Happy news to share this afternoon: Sound Transit revealed today that demand for its express bus, commuter rail, and light rail services is booming, while also announcing that it has restored funding for engineering work on future light rail extensions to Federal Way and downtown Redmond, where NPI is headquartered.
Sound Transit, as most Cascadia Advocate readers probably know, is the multi-county regional transit authority that voters created in 1996 to build a high capacity transit network for the cities of Seattle, Tacoma, Everett, Bellevue, and their suburbs. ST’s early years were rocky, but today, it is a model public agency, delivering projects on time (or even ahead of schedule) and under budget.
Sound Transit’s services just continue to grow in popularity (as we have always believed that they would.) The latest ridership figures bear this out:
Sound Transit riders once again set all-time annual records in 2015 for boardings on commuter trains, buses and light rail in central Puget Sound. Sound Transit had an estimated 34.9 million total boardings last year, a 6 percent increase over 2014. Average weekday boardings were 116,839 in 2015.
And this year, with three new light rail stations opening (including two less than a month from now!) we will certainly be seeing another ridership increase.
“We continue to set new records for ridership by providing fast, reliable alternatives to driving,” said Sound Transit Board Chair and King County Executive Dow Constantine, touting the figures in a news release. “More people than ever in our region are choosing transit to get to their destination.”
Here’s the breakdown by mode:
Average weekday boardings
- Sounder commuter rail: 14,600 — a 15 percent increase from 2014
- Link light rail: 35,573 — an 8 percent increase from 2014
- ST Express regional buses: 62,981 — a 3 percent increase from 2014
- Sounder commuter rail: 3.8 million, 13 percent increase from 2014
- Link light rail: 11.7 million, 7 percent increase from 2014
- ST Express regional buses: 18.3 million, 4 percent increase from 2014
As Link continues to expand north (to Lynnwood), south (to Federal Way), and east (to Redmond), ridership will climb dramatically. It won’t be much longer before light rail becomes the mode with the highest overall ridership.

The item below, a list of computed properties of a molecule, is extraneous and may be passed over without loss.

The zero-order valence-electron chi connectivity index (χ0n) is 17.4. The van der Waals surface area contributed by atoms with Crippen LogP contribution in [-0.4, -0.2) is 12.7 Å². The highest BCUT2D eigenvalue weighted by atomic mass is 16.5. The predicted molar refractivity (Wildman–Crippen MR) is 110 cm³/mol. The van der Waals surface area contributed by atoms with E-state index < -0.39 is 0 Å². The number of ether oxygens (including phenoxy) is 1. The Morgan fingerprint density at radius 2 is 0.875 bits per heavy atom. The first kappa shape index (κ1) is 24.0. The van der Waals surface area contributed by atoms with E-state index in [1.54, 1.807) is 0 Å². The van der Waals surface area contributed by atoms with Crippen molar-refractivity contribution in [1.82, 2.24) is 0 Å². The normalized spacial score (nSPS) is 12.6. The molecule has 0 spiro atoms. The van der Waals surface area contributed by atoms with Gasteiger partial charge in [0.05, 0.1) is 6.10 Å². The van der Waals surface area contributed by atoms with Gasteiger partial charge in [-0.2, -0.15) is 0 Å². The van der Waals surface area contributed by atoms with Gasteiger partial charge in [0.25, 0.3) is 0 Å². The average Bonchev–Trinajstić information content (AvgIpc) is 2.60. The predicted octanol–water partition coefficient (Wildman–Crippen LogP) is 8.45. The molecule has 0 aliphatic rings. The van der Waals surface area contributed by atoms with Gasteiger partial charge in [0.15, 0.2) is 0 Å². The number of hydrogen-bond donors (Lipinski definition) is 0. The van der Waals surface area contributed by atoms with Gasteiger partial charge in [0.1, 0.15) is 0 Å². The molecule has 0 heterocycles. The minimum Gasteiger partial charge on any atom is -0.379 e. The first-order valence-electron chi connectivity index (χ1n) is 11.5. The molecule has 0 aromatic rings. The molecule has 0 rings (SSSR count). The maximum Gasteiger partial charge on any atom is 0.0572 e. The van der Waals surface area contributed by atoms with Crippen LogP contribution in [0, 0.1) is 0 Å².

Of course, there’s room for the Express bus network to grow as well. As the rail spine grows longer, Sound Transit ought to be able to increase the frequency and quality of service to communities that are currently underserved.
Getting that rail spine built out as quickly as possible is a top priority for the Sound Transit Board. That’s why, today, the Board voted to authorize staff to spend the money to move forward with the design for Link extensions to Federal Way and downtown Redmond. This work was supposed to be part of the 2008 Sound Transit 2 package, but it was put on hold after the Great Recession wiped out a whopping $4.2 billion from projected sales tax revenue.
The economy has improved, and sales tax revenue has rebounded somewhat above what was forecasted. Consequently, Sound Transit now has the resources to do this vitally important engineering work. It’s very good news.
“Extending light rail to Federal Way and downtown Redmond has remained a top priority for Sound Transit,” said Constantine. “Restoring funding for the next phase of project design brings us another step closer to connecting more people to our growing regional mass transit system.”
Funding still doesn’t exist to actually build light rail to Federal Way and downtown Redmond, but these projects are both a lock for inclusion in the forthcoming Sound Transit 3 package that the Board is expected to send to voters this year.
Tim Eyman, Washington’s infamous purveyor of destructive initiatives, is presently attempting to qualify an initiative to the ballot that would wipe out one of the funding sources for Sound Transit 3. This measure, I‑1421, would also repeal state-level funding for Amtrak Cascades and freight mobility projects.
NPI is already working to organize opposition to Eyman’s I‑1421 so that we stand the best chance possible of defeating it should it qualify for the ballot.